Social media is the go-to place for brands to bring in new leads and build brand awareness and loyalty, which is priceless in a sea of online competition. There are numerous reasons why they’ve turned to your agency for professional help. For one, you bring the experience–and the social media analytics tools–to glean actionable insights to improve their online presence. And second, because they have realized they can’t do it all themselves.
If your clients aren’t on social media by now, they are missing out on the potential of reaching their audience among the 3.96 billion social media users on an average of seven different social platforms.
Oftentimes agency clients are established but “they’re often lacking in the time and skills to run their social media accounts as effectively as they could,” says Hayley Peters, Co-Owner of OhMyDigital. The most common mistake she notes about new clients is that they are “trying to do all the things.”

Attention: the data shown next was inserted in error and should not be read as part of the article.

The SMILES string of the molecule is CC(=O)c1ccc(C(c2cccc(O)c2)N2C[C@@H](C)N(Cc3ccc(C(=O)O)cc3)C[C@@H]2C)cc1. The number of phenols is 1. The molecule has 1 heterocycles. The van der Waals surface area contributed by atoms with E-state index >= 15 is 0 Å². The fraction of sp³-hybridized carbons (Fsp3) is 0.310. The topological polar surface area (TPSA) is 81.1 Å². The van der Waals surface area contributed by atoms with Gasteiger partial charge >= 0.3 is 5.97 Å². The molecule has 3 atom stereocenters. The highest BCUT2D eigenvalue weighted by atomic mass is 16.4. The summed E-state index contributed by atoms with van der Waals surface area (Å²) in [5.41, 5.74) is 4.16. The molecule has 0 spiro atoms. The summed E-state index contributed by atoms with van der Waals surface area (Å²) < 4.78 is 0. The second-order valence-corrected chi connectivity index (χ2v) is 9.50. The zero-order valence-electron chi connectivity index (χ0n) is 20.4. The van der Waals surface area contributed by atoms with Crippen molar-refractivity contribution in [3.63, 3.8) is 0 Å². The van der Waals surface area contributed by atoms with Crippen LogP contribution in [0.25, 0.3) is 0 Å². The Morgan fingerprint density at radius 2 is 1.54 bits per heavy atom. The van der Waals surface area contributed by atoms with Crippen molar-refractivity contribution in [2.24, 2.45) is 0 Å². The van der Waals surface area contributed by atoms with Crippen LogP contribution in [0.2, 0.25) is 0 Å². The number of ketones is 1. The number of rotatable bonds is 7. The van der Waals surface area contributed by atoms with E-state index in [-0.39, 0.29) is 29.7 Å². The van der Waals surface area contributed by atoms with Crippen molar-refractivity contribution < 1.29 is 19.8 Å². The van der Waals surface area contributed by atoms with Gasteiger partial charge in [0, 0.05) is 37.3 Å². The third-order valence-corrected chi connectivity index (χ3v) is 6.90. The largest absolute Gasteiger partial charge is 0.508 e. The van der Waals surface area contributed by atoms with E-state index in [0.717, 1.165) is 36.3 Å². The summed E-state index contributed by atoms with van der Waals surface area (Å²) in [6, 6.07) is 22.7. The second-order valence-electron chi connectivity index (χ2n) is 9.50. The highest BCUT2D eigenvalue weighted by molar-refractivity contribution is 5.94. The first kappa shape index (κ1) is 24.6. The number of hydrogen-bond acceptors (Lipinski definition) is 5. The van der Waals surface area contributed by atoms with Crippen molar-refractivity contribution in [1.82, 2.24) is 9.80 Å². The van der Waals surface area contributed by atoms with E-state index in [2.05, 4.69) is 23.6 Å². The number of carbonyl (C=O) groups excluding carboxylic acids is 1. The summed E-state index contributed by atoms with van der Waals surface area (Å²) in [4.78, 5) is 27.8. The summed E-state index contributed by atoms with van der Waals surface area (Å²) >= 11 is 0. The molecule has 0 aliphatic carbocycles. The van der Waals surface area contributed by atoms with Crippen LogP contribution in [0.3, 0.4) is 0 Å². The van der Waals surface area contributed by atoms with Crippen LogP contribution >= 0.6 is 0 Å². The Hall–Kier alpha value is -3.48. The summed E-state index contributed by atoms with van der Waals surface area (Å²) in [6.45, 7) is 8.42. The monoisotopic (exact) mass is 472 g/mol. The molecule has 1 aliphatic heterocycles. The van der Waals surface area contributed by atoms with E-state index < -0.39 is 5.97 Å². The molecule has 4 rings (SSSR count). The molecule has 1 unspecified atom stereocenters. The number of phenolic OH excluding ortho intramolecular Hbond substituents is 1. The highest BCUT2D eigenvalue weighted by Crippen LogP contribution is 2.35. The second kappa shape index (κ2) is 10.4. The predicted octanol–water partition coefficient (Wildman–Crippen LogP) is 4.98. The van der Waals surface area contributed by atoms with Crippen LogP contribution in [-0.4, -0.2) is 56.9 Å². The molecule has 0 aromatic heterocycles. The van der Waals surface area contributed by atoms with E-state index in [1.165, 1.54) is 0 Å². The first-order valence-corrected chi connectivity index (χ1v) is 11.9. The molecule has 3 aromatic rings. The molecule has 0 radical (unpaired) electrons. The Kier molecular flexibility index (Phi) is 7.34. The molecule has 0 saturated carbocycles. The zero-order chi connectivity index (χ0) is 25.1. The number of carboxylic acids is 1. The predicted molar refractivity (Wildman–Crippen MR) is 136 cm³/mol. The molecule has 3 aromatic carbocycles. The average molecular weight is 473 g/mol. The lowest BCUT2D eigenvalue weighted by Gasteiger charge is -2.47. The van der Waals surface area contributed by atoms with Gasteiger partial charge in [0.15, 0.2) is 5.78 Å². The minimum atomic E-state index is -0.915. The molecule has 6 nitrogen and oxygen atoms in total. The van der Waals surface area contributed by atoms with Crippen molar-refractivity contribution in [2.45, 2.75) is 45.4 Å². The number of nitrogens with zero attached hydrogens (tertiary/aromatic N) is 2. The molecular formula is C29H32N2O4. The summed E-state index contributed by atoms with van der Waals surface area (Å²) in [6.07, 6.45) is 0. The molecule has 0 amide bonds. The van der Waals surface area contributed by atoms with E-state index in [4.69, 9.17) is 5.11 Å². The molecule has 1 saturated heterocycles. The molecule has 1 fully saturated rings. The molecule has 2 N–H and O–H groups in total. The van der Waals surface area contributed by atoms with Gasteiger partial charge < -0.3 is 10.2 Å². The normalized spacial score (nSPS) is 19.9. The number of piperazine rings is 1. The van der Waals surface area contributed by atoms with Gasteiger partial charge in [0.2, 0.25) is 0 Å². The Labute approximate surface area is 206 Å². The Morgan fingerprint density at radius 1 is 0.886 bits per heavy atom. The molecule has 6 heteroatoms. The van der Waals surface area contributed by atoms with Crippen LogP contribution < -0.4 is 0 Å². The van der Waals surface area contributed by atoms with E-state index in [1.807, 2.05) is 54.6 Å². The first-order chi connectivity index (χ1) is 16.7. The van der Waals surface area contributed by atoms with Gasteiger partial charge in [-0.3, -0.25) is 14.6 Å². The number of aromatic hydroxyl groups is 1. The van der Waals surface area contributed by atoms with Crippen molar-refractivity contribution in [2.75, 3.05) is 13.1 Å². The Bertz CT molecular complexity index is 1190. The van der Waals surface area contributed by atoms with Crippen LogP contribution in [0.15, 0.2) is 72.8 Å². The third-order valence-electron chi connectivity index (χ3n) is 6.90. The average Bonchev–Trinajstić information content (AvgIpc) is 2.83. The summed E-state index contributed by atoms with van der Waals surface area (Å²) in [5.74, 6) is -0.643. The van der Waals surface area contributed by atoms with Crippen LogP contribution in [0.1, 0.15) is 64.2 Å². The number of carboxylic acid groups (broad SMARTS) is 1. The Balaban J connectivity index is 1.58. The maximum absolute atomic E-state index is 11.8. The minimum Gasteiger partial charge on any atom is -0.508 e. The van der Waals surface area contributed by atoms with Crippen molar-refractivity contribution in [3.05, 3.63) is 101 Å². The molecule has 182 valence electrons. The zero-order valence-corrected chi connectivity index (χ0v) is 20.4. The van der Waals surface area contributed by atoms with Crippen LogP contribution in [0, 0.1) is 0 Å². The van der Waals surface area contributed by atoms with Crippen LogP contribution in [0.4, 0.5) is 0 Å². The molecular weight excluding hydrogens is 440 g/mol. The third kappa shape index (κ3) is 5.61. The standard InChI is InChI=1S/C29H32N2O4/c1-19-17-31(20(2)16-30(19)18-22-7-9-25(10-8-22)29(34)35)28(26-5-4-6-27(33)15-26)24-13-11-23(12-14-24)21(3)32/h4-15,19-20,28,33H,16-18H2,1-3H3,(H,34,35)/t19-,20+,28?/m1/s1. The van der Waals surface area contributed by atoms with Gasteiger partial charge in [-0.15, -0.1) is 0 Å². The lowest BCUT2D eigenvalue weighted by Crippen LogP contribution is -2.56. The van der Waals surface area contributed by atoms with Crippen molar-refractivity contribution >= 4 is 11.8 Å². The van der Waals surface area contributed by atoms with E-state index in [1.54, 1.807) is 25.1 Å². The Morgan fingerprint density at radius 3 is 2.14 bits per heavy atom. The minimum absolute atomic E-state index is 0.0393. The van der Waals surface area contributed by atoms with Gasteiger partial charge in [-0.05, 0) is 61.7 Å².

And it’s easy to get overwhelmed. Hayley says that their clients “often think that because they see their competitors jumping on trends and posting daily that they need to do it too. So they burn themselves out trying to mass-produce content, instead of slowing down and taking time producing less content, but at a much better quality.”
Let’s take a look at the ins and outs of social media analytics in 2022. We'll also get advice from our friends at OhMyDigital, a high-powered social media marketing agency on how they deliver social media success to their clients.
What we’ll cover:
What Is Social Media Analytics?
First things first. Social media analytics, or SMA, refers to collecting data from various social media platforms, evaluating that data, and extracting actionable insights that drive business decisions. Actionable insights are the key differentiation here because when the ultimate goal is to drive more leads, and convert them, data that you can’t do anything with are just numbers.